Recent meta-analyses were not able to confirm the association between saturated fat and cholesterol and cardiovascular disease, a rather stunning finding that suggested that there may be other, perhaps correlated, environmental factors involved. Two recent stories by Gina Kolata in the New York Times present just such alternative risk factors.
Kolata's story on April 7 suggested that indeed it's not the saturated fat or the cholesterol in meat that's to blame but the response of microbes in the gut to a constituent of the meat, carnitine in particular. In a paper published in Nature Medicine, researchers at the Cleveland Clinic propose that when we eat meat the microbes in our gut convert carnitine into trimethylamine (TMA), which the liver then converts into TMAO, trimethylamine N-oxide, thought to be the real culprit in cardiovascular disease (CVD) because it causes atherosclerosis, hardening of the arteries.
The researchers compared the response of meat eaters and vegans to ingesting carnitine, and found that vegans didn't produce TMAO. Studies have shown that microbial composition of the gut does indeed vary with diet, among other things (geography, pregnancy, etc.) and meat eating presumably feeds a subset of microbes that vegans don't host. Theirs don't make TMAO.
|Hard boiled eggs; Wikimedia|
Damn! Do we have to stop the meat and eggs again?
Researchers confirmed the middleman (or middle-microbe) effect of intestinal flora by having their subjects take an antibiotic that wiped out the gut bacteria before they ate hard-boiled eggs. With the microbes gone, TMAO levels in the blood didn't rise. Only when the microbes were back to normal levels did TMAO rise.
So, yes, foods high in fat and cholesterol may be associated with risk of heart disease. But it's not because of the fat and cholesterol per se, but because these substances are present in foods that also have the constituents that gut microbes convert into what seems to be a true risk factor for atherosclerosis, TMAO. Not to mention that gut microbes are heavily determined by what we eat, as well.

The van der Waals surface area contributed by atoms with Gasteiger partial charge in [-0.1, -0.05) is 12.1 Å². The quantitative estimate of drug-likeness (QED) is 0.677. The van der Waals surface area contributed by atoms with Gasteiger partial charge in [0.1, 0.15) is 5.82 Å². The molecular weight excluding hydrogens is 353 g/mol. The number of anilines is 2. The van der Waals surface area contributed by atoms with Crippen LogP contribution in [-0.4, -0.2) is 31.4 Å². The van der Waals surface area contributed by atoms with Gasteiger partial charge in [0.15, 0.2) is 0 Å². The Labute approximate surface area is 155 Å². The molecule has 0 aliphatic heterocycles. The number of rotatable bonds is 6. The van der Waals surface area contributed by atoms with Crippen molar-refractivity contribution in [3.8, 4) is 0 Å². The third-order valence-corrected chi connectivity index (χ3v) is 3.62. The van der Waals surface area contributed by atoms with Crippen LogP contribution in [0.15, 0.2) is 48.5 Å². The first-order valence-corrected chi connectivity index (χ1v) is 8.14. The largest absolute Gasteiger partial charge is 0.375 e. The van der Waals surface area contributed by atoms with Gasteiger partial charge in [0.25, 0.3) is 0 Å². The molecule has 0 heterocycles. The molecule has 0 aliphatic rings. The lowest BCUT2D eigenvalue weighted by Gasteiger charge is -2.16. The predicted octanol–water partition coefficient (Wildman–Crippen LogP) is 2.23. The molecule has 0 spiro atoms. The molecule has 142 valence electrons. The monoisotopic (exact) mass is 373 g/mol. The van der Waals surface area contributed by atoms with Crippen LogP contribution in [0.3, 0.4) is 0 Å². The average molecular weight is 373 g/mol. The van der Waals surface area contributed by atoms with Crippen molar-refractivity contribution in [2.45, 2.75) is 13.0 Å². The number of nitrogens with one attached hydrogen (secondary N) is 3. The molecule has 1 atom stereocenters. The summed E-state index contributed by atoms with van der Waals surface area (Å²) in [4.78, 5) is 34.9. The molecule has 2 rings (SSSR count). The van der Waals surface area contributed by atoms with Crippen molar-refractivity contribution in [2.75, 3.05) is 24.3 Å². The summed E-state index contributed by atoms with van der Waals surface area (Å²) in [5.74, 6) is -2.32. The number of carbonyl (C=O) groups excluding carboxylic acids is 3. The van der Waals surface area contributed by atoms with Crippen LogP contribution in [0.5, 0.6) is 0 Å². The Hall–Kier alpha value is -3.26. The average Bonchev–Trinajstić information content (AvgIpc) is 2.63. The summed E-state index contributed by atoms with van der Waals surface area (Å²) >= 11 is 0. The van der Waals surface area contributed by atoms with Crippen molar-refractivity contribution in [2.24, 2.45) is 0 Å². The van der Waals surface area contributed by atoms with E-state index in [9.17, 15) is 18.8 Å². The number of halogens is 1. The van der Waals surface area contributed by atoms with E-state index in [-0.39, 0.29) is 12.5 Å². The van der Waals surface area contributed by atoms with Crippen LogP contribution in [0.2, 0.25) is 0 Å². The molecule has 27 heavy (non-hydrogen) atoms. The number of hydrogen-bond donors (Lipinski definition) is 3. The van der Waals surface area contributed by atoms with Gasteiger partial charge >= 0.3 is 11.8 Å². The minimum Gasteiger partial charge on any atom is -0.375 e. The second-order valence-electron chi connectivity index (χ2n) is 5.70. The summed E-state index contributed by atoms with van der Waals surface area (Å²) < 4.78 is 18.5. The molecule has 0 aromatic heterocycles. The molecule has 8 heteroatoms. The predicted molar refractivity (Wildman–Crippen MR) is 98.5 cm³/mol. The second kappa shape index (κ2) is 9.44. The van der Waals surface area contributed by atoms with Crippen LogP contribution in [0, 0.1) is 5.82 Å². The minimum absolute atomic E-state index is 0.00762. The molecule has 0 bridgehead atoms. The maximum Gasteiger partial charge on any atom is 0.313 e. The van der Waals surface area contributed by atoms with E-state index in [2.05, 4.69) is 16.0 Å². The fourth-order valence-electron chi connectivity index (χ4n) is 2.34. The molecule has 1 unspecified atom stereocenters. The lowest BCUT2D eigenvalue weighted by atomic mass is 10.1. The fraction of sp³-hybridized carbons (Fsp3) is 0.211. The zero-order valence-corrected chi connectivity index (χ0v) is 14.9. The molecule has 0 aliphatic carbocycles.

We've 'known' for decades that red meat was a heart disease risk factor, and it was clearly because of fat and cholesterol. This became lore. The beef industry provided beef with less fat, the pork industry sold us on 'the other red meat', the poultry industry crowed, especially when eggs went back on the list of foods okay to eat.
|Vegan food pyramid; Wikimedia|
Despite the billion dollar industry that investigating, preventing and treating heart disease has become, it remains the leading cause of death in the US and other countries. Number one. Clearly we're doing something wrong -- including throwing a lot of money away on genetic studies that we knew really were going nowhere fast. The intestinal microbe connection might turn out to be a huge advance in our understanding of heart disease, and it might well be that simple dietary changes and pharmaceutical approaches to cultivating 'good' microbes in our gut will prevent heart disease in many people -- leading the pharmaceutical industry to be the big crowers this time around. Of course, we can expect the genetic industry to say that some people are susceptible to the bugs' in their guts, but others (once we do the GWAS, whole genome sequencing, and 'personalized genomic medicine') will be cleared to go for the Egg McBreakfasts (with bacon).
But, this isn't likely to be the next health-research miracle, even if it gets promoted as one. We would caution that this explanation will account for only some heart disease, even if the findings, which would be quite valuable to know, hold up. Just as with every other complex disease, there are multiple pathways to this trait. Why, for example, is smoking such a clear major risk factor? Heart disease will remain a heterogeneous trait, difficult to predict, and not always possible to prevent. But still, it's always refreshing when some innovative researcher breaks free of group think and provides new ideas on perplexing subjects.
The greatest irony, or should we say the last laugh, goes to the bugs who continue to outwit us and take us to our graves.